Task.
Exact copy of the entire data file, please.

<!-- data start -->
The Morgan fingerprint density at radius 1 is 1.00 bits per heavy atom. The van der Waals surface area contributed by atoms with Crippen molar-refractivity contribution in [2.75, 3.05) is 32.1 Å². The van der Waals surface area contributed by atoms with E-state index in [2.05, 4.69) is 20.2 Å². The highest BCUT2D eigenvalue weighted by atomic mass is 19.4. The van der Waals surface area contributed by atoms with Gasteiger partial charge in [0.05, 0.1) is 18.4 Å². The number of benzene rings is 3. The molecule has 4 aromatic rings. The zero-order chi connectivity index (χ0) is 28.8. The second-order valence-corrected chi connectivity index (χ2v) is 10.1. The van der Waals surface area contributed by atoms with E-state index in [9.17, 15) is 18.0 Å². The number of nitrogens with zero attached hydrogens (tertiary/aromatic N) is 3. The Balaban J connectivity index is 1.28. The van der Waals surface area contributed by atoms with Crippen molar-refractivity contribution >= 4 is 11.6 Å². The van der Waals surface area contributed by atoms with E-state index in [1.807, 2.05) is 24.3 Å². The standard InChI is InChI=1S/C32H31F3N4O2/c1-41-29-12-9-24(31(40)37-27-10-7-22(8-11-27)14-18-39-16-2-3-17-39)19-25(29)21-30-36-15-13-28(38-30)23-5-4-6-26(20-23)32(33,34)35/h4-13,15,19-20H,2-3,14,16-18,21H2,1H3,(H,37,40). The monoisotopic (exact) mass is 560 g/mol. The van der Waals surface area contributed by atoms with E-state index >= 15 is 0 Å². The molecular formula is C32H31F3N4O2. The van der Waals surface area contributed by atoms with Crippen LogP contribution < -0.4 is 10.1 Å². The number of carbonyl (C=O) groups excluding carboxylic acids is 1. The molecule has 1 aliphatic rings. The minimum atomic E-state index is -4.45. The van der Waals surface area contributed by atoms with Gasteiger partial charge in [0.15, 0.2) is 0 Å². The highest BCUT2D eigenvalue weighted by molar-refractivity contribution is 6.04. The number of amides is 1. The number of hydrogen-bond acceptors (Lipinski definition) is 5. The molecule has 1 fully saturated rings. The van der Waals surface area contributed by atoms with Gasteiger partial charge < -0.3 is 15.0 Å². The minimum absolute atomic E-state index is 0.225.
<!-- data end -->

The Morgan fingerprint density at radius 1 is 1.00 bits per heavy atom. The van der Waals surface area contributed by atoms with Crippen molar-refractivity contribution in [2.75, 3.05) is 32.1 Å². The van der Waals surface area contributed by atoms with E-state index in [2.05, 4.69) is 20.2 Å². The highest BCUT2D eigenvalue weighted by atomic mass is 19.4. The van der Waals surface area contributed by atoms with Gasteiger partial charge in [0.05, 0.1) is 18.4 Å². The number of benzene rings is 3. The molecule has 4 aromatic rings. The zero-order chi connectivity index (χ0) is 28.8. The second-order valence-corrected chi connectivity index (χ2v) is 10.1. The van der Waals surface area contributed by atoms with E-state index in [9.17, 15) is 18.0 Å². The number of nitrogens with zero attached hydrogens (tertiary/aromatic N) is 3. The Balaban J connectivity index is 1.28. The van der Waals surface area contributed by atoms with Crippen molar-refractivity contribution >= 4 is 11.6 Å². The van der Waals surface area contributed by atoms with E-state index in [1.807, 2.05) is 24.3 Å². The standard InChI is InChI=1S/C32H31F3N4O2/c1-41-29-12-9-24(31(40)37-27-10-7-22(8-11-27)14-18-39-16-2-3-17-39)19-25(29)21-30-36-15-13-28(38-30)23-5-4-6-26(20-23)32(33,34)35/h4-13,15,19-20H,2-3,14,16-18,21H2,1H3,(H,37,40). The monoisotopic (exact) mass is 560 g/mol. The van der Waals surface area contributed by atoms with E-state index >= 15 is 0 Å². The molecular formula is C32H31F3N4O2. The van der Waals surface area contributed by atoms with Crippen LogP contribution < -0.4 is 10.1 Å². The number of carbonyl (C=O) groups excluding carboxylic acids is 1. The molecule has 1 aliphatic rings. The minimum atomic E-state index is -4.45. The van der Waals surface area contributed by atoms with Gasteiger partial charge in [0.15, 0.2) is 0 Å². The highest BCUT2D eigenvalue weighted by molar-refractivity contribution is 6.04. The number of amides is 1. The number of hydrogen-bond acceptors (Lipinski definition) is 5. The molecule has 1 fully saturated rings. The van der Waals surface area contributed by atoms with Gasteiger partial charge < -0.3 is 15.0 Å². The minimum absolute atomic E-state index is 0.225.